A method for the determination of tetrabromobisphenol A (TBBPA) in human serum utilizing solid-phase extractions (SPEs) and liquid chromatography (LC) with electrospray ionization tandem MS (MS/MS) has been developed. After purification and concentration of TBBPA using consecutive SPEs on reversed-phase and normal-phase cartridges, the serum sample was subjected to LC. TBBPA was separated on a C18 reversed-phase column by gradient elution with a mixture of water, methanol, and acetonitrile as the mobile phase, and then detected with electrospray ionization MS/MS in negative ion mode. 13 C 12 -TBBPA was suitable as an internal standard for the reproducible determination of TBBPA in human serum samples (5 g). The method has been validated in TBBPA concentration range of 5–100 pg per g serum, and the recoveries in the concentration range were higher than 83.3%. The repeatabilities of the proposed method of non-spiked control serum (6.3 pg per g serum) and spiked serum (added 5–100 pg per g serum) were within 10.0% as relative standard deviations. The limit of quantification (LOQ) for TBBPA was 4.1 pg per g serum, which was corresponded to 0.63 fmol on column.
Keywords: Tetrabisphenol A;
Studies of phenytoin binding to human serum albumin by high-performance affinity chromatography by Jianzhong Chen; Corey Ohnmacht; David S. Hage (137-145).
High-performance affinity chromatography was used to study the binding of phenytoin to an immobilized human serum albumin (HSA) column. This was accomplished through frontal analysis and competitive binding zonal elution experiments, the latter of which used four probe compounds for the major and minor binding sites of HSA injected into the presence of mobile phases containing known concentrations of phenytoin. It was found that phenytoin can interact with HSA at the warfarin-azapropazone, indole-benzodiazepine, tamoxifen, and digitoxin sites of this protein. The association constants for phenytoin at the indole-benzodiazepine and digitoxin sites were determined to be 1.04 (±0.05) × 104 M−1 and 6.5 (±0.6) × 103 M−1, respectively, at pH 7.4 and 37 °C. Both allosteric interactions and direct binding for phenytoin appear to take place at the warfarin-azapropazone and tamoxifen sites. This rather complex binding system indicates the importance of identifying the binding regions on HSA for specific drugs as a means for understanding the transport of such substances in blood and in characterizing their potential for drug–drug interactions.
Keywords: Phenytoin; Human serum albumin;
Large-volume sample stacking-capillary electrophoresis used for the determination of 3-nitrotyrosine in rat urine by Nuria Maeso; Alejandro Cifuentes; Coral Barbas (147-152).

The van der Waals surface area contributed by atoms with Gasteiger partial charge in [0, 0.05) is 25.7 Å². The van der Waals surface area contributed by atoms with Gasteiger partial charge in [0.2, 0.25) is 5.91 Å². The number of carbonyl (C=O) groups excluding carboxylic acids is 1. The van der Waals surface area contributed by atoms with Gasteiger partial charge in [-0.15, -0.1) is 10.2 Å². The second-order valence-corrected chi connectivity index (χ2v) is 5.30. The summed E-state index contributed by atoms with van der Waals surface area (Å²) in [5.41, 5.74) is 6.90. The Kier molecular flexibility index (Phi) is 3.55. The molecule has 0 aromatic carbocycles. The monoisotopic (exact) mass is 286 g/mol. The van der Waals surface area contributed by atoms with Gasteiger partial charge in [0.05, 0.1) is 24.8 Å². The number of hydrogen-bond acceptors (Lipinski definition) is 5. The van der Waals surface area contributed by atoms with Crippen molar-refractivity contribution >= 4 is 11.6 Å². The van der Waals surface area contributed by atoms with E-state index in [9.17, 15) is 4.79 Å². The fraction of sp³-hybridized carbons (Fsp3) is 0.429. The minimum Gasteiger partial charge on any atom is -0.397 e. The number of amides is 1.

Large-volume sample stacking using the electroosmotic flow (EOF) pump technique has been investigated for the quantification of 3-nitrotyrosine in urine of diabetic rats. The best separation conditions for these highly complex samples were obtained using capillary electrophoresis (CE) in the reversed polarity mode (i.e., injecting at the cathode and detecting at the anode) using cetyltrimethylammonium bromide (CTAB) in the running buffer. The optimum CE separation conditions were achieved using a phosphate buffer prepared with 0.15 M phosphoric acid and 0.5 mM CTAB adjusted to pH 6.4 with sodium hydroxide. In such CE conditions, the limit of detection (LOD) was 1.77 μM for 3-nitrotyrosine with normal injection mode, meanwhile with the large-volume sample stacking technique a more than 20-fold improvement was observed (i.e., LOD = 0.08 μM was obtained) without noticeable loss of resolution. This value allowed the detection of 3-nitrotyrosine in urine from diabetic rats. To our knowledge, this work is one of the few applications showing the great possibilities of these stacking procedures to analyse biological samples by CE.
Discovery stage pharmacokinetics using dried blood spots by Patrick Beaudette; Kevin P Bateman (153-158).
Early in the discovery stage, the measurement of drug candidates in biological fluids as a function time provides important information used in decision making for lead optimization. The detection methodology primarily used is liquid chromatography coupled to triple quadrupole mass spectrometry (LC–MS). Sample preparation is an important aspect of these experiments and robotic-based automation is commonly used. The often overlooked aspect of these experiments is the sample collection itself. Typically, several hundred microliters of whole blood is collected and the plasma fraction separated for each time-point. The plasma is then transferred to an appropriate vessel for subsequent aliquoting and processing. We describe a method for performing discovery stage pharmacokinetic analysis using whole blood dried onto filter paper. The use of dried blood spots is a well established technique for neo-natal screening, and its application to early screening of drug candidates proves to be robust, reliable and reproducible.
Keywords: Discovery stage pharmacokinetic analysis; Dried blood spots;
An HPLC method for the determination of lisinopril in human plasma and urine with fluorescence detection by Olcay Sagirli; Lale Ersoy (159-165).